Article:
Before we even get to the crazy plot of Jonathan Levine's surprisingly sweet zombie romance fantasy “Warm Bodies,” it should be noted that Nicholas Hoult is officially the cutest undead guy in the history of the genre.
Hoult doesn't look like Jimmy Stewart, and he doesn't sound like him, either. But Hoult possesses the same magical charisma as the Hollywood icon, the same galvanizing, instant rapport with the camera lens that translates into a vulnerability and a likability we can relate to.
This is very important in “Warm Bodies,” because Hoult plays a shuffling zombie who attacks shrieking humans and eats their brains to stay alive, uh, undead.
Fortunately, Hoult conjures up a relatively winning personality for a dead guy, aided by Levine's sly and self-aware voice-over narration (adapted from Isaac Marion's novel) that gives us the inside scoop on what goes through a zombie's own brain eight years after some unspecified horrific event turned the world into George Romero Land.
“I can't remember my name,” Hoult tells us as he gives us a primer on his bleak world where zombies shuffle aimlessly through malls and airports, frequently menaced by poorly animated skeletal creatures nicknamed Bonies that look and move like characters in a cheap video game.
Hoult's zombie makes no apologies for eating people, but “at least I'm conflicted!”
One day Hoult's undead dude and fellow zombies, including his best pal M (Rod Corddry), attack humans foraging for pharmaceuticals. Hoult's not-so-undead libido becomes intrigued by the sight of a female fighter, Julie (the incredibly appealing Teresa Palmer).
With most of her squad killed and digested, Julie is about to become a snack when the cutest zombie in the world confronts her and pushes out a single word, “Safe.”
He takes Julie to his home inside a jet liner where he has collected artifacts of his victims, including a phonograph that plays old standards such as Bruce Springsteen's “Hungry Heart,” that now takes on an entirely different meaning.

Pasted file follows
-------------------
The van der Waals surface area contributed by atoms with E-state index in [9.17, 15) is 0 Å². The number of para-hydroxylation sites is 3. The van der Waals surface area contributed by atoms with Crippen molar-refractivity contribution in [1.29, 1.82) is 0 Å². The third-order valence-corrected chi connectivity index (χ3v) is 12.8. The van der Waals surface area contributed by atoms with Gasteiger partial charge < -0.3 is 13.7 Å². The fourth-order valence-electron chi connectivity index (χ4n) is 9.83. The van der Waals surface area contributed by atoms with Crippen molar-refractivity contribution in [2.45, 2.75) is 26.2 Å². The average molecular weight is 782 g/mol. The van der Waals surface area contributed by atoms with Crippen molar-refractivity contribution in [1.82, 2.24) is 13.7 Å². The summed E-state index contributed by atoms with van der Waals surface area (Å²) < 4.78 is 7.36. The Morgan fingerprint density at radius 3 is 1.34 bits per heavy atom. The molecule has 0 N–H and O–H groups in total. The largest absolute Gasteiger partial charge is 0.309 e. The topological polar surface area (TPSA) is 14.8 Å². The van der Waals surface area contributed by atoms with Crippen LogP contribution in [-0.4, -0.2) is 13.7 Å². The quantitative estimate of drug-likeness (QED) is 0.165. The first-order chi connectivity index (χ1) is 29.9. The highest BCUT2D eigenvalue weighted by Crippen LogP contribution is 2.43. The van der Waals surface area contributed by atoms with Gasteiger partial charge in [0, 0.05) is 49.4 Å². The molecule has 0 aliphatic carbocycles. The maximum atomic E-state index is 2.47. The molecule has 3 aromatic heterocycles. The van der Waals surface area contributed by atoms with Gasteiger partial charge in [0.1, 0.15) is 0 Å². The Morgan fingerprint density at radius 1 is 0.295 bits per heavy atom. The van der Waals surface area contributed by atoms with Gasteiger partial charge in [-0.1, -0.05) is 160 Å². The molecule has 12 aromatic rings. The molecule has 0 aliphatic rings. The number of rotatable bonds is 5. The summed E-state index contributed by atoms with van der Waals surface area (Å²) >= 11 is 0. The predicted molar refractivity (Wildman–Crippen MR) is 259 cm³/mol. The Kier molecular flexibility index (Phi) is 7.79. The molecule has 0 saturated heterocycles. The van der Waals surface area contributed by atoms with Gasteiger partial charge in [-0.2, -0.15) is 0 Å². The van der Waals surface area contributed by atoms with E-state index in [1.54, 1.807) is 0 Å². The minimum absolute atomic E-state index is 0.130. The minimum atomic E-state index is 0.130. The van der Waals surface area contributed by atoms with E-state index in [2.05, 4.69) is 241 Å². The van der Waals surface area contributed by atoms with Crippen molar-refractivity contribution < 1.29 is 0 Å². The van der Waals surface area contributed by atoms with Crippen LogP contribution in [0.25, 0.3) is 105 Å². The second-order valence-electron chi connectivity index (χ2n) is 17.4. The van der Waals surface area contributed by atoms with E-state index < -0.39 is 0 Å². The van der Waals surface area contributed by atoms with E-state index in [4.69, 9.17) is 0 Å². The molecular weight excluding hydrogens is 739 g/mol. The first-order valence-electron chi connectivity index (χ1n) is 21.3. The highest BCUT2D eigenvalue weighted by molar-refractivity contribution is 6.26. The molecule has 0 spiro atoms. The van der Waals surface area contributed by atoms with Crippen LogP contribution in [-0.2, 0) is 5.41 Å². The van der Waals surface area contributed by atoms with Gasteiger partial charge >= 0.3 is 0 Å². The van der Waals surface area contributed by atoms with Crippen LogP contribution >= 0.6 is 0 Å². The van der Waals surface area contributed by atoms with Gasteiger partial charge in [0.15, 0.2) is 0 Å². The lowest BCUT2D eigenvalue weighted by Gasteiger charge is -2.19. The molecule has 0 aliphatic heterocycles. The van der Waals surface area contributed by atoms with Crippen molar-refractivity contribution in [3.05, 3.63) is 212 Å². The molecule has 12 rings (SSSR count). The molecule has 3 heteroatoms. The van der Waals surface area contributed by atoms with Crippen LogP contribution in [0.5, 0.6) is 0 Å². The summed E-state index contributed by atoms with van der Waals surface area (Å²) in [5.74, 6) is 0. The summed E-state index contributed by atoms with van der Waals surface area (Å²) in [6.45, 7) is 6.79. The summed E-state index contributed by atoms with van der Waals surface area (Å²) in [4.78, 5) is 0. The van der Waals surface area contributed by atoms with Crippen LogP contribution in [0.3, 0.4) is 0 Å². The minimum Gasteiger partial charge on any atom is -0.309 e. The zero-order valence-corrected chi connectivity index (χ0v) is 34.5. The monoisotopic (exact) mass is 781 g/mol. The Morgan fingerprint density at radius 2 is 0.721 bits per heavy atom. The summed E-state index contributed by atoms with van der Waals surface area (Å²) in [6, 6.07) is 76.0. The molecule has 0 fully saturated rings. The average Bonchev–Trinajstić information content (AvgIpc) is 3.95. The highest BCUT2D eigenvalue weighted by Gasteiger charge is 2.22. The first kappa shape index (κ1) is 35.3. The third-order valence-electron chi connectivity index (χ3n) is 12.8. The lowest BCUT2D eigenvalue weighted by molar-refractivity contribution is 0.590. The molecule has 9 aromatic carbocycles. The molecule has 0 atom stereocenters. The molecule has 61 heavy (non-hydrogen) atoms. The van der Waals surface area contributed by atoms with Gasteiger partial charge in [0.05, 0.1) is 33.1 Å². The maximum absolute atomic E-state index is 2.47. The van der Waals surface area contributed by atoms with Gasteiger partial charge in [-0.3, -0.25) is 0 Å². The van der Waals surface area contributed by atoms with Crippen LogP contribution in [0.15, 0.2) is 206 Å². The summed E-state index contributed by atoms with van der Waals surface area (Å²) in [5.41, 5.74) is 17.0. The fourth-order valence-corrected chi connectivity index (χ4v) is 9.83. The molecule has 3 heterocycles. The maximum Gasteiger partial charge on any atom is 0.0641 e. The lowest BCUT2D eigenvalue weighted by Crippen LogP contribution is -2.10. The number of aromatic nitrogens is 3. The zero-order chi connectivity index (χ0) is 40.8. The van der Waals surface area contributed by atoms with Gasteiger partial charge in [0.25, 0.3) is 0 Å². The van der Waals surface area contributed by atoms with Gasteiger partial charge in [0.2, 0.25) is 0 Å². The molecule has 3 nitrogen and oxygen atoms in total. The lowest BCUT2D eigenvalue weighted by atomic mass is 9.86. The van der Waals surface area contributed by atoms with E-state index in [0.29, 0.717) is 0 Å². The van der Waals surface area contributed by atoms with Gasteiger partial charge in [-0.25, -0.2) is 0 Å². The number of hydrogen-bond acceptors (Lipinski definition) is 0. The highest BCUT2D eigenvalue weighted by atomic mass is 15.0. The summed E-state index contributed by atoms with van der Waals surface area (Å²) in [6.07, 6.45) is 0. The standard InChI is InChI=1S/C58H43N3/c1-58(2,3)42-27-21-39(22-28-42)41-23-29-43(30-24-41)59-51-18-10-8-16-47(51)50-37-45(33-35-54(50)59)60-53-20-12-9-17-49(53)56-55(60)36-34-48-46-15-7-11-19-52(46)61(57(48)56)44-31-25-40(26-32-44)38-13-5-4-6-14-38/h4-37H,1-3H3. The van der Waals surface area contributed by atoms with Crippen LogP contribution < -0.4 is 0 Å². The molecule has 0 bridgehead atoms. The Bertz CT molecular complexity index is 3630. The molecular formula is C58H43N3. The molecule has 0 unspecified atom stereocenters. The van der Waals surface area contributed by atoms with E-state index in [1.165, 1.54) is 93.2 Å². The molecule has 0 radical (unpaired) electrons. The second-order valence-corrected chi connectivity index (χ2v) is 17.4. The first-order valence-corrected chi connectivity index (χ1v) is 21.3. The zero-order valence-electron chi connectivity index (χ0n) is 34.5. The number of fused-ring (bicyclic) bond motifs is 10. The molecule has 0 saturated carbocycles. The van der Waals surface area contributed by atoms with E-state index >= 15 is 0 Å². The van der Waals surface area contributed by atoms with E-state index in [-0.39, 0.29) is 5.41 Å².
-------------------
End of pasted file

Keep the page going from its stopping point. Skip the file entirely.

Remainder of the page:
Gradually, Julie realizes the lumbering cute guy poses no threat and slowly begins to trust him. He can only say “Rrrrr ...” when she asks his name, so she calls him R.
Yes, it's the start of a beautiful friendship.
Of course, Julie doesn't know that R previously killed her boyfriend Perry (Dave Franco) and ate his brains, which, in this twisted reinterpretation of zombie lore, gives R the memories of his victims, so he knows more about Julie than she can ever imagine.
As nutty as “Warm Bodies” sounds, it's a far more satisfying mashup of restrained PG-13 horror and teen romance than “The Twilight Saga,” for it's a comedy that slides from terror into “Snow White” fantasy, but with the gender roles reversed.
The longer Julie knows R, the more articulate he becomes, and the more handsome his features become (the bloody goo and varicose veins on the neck weren't all that appealing, anyway).
But Julie's father Grigio (Chicago's own John Malkovich) is the ruthless leader of the human outpost walled off from the rest of the planet to ensure safety. She knows Dad would never understand her relationship with R.
Neither does Julie's best friend Nora (Analeigh Tipton). “I know that it's hard to meet guys ever since the apocalypse and all that,” she says. But a corpse? Really?
As it turns out, the power of love, the need to connect, the attraction of shared experiences are greater than whatever resurrected the dead, who are now slowly regaining their humanity. They are learning to live once more.
It's a dopey, schmaltzy concept (the “E.T.” heart lights are way, way over the top) but one carried out with panache and sincerity by Levine, who treats “Warm Bodies” not as a zombie movie, but a thinly disguised plea for humanity to save our world by letting what unites us triumph over what scares and divides us.
I had the pleasure to see “Warm Bodies” without knowing much about it, so when R secretly sneaks into the humans' military compound to see Julie, who has stepped out on a balcony, it came as a smart surprise to see how effortlessly this movie references Shakespeare's greatest romance.
Of course, if “Romeo and Juliet” had been a zombie movie, it would have had a humdinger of a happily-ever-after ending.Copyright © 2013 Paddock Publications, Inc. All rights reserved.